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Treatment for Hep C: ‘I’ve Got Time’

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Treatment for Hep C: ‘I’ve Got Time’

Debunking the most common reasons people delay treatment

People with hepatitis C put off thinking about treatment for many reasons. We explore a few of the most common ones in this article, and talk about why it’s important to handle the disease now, before there are serious consequences.

“It’s a slow-moving disease. I have time.”

Fact: Hepatitis C may progress slowly—and you may not have symptoms of the disease for decades—but it can still lead to liver damage or death. Everyone progresses at a different rate, and factors that can impact how quickly your disease progresses include age, weight, co-infection with HIV or hepatitis B, and alcohol use. It’s also important to know that for every 100 people infected with hep C, 75 to 85 will develop chronic infection and 60 to 70 will develop chronic liver disease. Experts say complications from the virus are responsible for 15,000 deaths each year in this country, and that number is growing.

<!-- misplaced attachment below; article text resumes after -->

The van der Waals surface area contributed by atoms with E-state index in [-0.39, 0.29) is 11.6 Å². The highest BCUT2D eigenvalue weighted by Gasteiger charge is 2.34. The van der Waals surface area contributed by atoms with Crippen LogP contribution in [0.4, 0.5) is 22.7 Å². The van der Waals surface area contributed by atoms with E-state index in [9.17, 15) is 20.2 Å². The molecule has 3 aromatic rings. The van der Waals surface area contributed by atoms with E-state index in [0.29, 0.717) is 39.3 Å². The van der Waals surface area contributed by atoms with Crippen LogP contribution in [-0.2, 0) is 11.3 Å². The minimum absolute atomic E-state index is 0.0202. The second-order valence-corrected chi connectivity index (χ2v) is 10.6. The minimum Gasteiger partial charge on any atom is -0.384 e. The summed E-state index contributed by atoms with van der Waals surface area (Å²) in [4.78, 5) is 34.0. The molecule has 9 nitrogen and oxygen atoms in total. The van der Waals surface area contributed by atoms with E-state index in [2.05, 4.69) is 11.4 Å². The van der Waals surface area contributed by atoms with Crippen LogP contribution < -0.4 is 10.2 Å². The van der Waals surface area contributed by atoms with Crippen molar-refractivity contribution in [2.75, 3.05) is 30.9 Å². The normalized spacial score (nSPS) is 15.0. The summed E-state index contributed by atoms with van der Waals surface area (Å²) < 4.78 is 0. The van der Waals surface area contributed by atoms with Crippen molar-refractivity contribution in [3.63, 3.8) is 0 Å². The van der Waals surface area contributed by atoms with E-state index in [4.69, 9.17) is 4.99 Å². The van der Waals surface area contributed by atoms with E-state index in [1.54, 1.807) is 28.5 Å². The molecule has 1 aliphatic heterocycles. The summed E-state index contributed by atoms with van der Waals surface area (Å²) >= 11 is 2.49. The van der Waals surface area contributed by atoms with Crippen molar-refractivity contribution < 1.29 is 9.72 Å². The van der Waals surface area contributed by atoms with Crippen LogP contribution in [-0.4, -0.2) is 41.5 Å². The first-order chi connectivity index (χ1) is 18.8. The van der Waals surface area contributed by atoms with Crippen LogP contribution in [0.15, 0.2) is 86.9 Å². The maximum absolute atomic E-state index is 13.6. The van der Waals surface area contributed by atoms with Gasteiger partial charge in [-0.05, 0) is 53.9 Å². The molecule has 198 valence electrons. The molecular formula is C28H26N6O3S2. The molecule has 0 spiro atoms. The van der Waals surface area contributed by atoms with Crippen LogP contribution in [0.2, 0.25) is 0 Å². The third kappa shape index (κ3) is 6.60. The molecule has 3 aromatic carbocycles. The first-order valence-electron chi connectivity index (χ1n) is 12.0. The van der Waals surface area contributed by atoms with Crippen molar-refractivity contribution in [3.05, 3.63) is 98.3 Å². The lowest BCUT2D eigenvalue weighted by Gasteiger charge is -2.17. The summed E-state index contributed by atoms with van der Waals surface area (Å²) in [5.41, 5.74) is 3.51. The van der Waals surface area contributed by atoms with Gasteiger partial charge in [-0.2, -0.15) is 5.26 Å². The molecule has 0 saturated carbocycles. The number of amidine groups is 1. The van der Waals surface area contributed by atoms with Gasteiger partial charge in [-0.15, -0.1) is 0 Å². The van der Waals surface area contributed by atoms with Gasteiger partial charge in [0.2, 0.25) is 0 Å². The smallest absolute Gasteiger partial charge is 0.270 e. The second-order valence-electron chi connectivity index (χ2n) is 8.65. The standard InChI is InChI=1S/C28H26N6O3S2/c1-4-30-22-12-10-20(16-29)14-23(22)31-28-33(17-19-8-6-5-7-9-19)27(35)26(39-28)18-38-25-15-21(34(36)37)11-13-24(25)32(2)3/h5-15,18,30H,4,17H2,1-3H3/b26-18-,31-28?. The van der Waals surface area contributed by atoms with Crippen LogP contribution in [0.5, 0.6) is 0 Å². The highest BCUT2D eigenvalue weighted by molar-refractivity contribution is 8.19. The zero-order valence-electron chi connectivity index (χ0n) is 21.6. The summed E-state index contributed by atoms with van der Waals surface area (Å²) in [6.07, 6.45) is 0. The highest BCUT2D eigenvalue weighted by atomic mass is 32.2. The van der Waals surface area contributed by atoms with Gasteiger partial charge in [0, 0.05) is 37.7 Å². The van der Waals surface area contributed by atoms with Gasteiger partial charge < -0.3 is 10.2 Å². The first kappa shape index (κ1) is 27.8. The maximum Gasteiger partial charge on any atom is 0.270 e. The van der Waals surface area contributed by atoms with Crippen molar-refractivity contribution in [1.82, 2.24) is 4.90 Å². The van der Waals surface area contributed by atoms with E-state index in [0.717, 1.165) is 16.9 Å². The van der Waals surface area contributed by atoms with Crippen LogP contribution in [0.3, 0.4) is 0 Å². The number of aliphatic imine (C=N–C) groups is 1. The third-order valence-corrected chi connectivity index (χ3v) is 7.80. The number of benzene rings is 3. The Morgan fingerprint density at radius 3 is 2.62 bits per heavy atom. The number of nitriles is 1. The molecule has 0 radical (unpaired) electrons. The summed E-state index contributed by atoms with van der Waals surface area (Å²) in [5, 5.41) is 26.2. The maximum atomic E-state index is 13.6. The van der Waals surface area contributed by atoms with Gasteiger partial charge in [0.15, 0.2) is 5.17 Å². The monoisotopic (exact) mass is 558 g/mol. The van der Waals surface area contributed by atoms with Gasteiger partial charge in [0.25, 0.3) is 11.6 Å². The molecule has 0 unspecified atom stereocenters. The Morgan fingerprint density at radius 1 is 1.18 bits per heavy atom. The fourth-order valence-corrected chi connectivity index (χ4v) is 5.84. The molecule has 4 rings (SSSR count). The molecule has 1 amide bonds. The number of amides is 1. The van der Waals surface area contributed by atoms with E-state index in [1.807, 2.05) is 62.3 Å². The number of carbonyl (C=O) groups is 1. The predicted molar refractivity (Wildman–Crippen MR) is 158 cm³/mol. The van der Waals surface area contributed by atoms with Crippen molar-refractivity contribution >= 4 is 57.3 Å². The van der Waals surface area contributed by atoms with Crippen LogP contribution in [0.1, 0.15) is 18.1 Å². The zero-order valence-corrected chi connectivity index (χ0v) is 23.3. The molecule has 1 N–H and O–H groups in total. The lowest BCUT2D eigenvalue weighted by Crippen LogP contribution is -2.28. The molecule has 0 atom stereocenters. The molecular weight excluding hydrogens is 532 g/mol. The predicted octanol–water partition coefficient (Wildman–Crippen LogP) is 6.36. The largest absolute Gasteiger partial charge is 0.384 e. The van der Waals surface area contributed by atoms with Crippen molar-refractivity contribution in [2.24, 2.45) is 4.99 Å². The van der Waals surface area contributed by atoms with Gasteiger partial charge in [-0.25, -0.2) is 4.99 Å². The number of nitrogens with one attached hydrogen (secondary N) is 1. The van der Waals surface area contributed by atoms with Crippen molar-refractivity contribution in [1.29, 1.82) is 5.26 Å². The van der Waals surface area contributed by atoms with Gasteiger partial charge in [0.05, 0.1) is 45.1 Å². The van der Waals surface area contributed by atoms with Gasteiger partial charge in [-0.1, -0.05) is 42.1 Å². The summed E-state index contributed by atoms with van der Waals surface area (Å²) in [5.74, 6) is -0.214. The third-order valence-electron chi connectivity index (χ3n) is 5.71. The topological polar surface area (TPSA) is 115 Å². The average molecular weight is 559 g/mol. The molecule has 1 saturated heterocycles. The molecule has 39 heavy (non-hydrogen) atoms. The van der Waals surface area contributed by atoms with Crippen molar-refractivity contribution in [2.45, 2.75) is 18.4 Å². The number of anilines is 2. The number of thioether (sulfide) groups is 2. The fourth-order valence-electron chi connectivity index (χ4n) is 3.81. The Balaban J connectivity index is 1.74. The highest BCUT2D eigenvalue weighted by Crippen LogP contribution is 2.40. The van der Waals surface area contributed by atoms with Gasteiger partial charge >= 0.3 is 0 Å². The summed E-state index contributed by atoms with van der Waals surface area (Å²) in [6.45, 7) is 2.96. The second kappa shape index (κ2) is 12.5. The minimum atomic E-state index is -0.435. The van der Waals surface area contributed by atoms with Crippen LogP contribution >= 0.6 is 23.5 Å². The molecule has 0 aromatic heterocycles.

“I don’t have symptoms yet, so there’s no need to worry.”

Fact: Hep C symptoms, including fever, loss of appetite, fatigue, joint pain, nausea, dark urine and jaundice, may not appear for decades. So even though you don’t feel sick, the disease could be silently causing damage to your liver. By the time symptoms appear, the damage may be advanced.

“Treatment takes a long time and the side effects are horrible.”

Fact: This was true before 2011. The treatment for hepatitis C could last as long as 24 months and the side effects often made people so uncomfortable that it prevented them from completing therapy. Even when folks completed treatment, the cure rate was sometimes only 40 percent to 50 percent. But treatment advances have come a long way. New medications—two that just received FDA approval—have a shorter course of treatment and have cure rates as high as 95 percent.

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BHM Edit Staff